Link to Harvard Law School Forum: http://blogs.law.harvard.edu/corpgov/2013/04/04/proposed-amendments-to-delaware-law-would-facilitate-tender-offer-structures/#more-43166

King & Spalding’s Public Company Practice Group, May 30, 2013

King & Spalding’s Public Company Practice Group periodically publishes the Public Company Advisor to provide practical insights into current corporate governance, securities compliance and other topics of interest to public company counsel.

Recent M&A Developments

1.   Tender Offers

Due largely to their timing advantages, tender offers have been used by strategic and
financial buyers in numerous transactions to acquire control of public companies.   It is unclear, however, whether tender offers will continue to be a popular transaction structure, at least when debt financing is required.   On the one hand, recent developments in Delaware law with respect to “top-up options” should simplify tender offers and promote their use.   On the other hand, a renewed focus by the U.S. Securities and Exchange Commission (the “SEC”) on financing conditions in tender offers may make these structures more complex when an acquirer needs to obtain financing to complete a transaction.

a. Top-Up Options

Top-up options (which permit a purchaser to acquire newly issued shares of a target in
order to consummate a “short form” merger without a shareholder vote immediately after the completion of a tender offer) have been used in most tender offers in recent years.   Although top-up options have been upheld by the Delaware courts and are an effective way to shorten a transaction timeline, they have been described by practitioners as a “clunky workaround” that introduce an undue amount of complexity to address what is largely a mechanical matter.

To address these issues, the State of Delaware is expected to approve an amendment to the Delaware General Corporation Law (the “DGCL”) that would permit a so called “medium form” merger with respect to merger agreements entered into on or after August 1, 2013.   This new rule would permit an acquirer in a tender offer to consummate a merger without a shareholder vote if the following conditions are met:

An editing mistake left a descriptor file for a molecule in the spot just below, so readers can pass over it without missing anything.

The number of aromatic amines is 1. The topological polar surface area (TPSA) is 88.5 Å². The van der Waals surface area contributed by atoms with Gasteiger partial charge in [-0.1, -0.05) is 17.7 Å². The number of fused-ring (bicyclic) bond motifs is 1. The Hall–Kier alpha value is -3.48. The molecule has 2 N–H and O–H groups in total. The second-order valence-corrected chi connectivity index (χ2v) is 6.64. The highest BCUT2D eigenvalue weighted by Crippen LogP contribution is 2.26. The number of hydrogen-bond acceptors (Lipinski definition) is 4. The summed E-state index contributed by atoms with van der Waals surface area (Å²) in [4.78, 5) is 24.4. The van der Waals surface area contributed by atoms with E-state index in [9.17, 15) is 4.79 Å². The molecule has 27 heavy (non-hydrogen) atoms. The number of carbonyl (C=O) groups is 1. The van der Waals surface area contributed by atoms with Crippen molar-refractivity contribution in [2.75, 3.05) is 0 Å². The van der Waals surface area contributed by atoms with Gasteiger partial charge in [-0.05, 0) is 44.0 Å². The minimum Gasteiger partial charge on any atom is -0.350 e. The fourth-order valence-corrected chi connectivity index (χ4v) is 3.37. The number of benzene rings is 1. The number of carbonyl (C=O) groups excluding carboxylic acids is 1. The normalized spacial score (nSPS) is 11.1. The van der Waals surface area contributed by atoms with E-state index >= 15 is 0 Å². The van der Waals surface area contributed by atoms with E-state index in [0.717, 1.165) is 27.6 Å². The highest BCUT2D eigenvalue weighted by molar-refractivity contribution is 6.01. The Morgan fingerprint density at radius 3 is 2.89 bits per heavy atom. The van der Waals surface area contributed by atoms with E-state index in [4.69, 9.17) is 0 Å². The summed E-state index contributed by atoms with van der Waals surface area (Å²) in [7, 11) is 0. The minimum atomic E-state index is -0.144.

         the target company is a public company;

         the tender offer is for “any and all” of the target’s outstanding voting stock;

         after the completion of the tender offer, the acquirer owns at least the percentage of stock (and, if applicable, of each class or series of stock) that would otherwise be

required to adopt the merger agreement pursuant to the DGCL and the target’s charter

(i.e., generally over 50%, unless the charter provision requires a supermajority);

         all target shares not acquired in the front end tender offer must be converted in the

merger into the same type and amount of consideration as such shares were acquired

for in the offer;

         no party to the merger agreement may be an “interested stockholder” under the DGCL at the time the target board approves the merger agreement; and

         the merger agreement expressly provides that the merger will be governed by this new section of the DGCL (i.e., the short form merger can only be used in non-hostile

transactions).

b. Financing Conditions

In recent tender offers that contain a financing condition, the SEC Staff has emphasized what it views to be a longstanding Staff position regarding the satisfaction of such financing condition and the closing of the tender offer.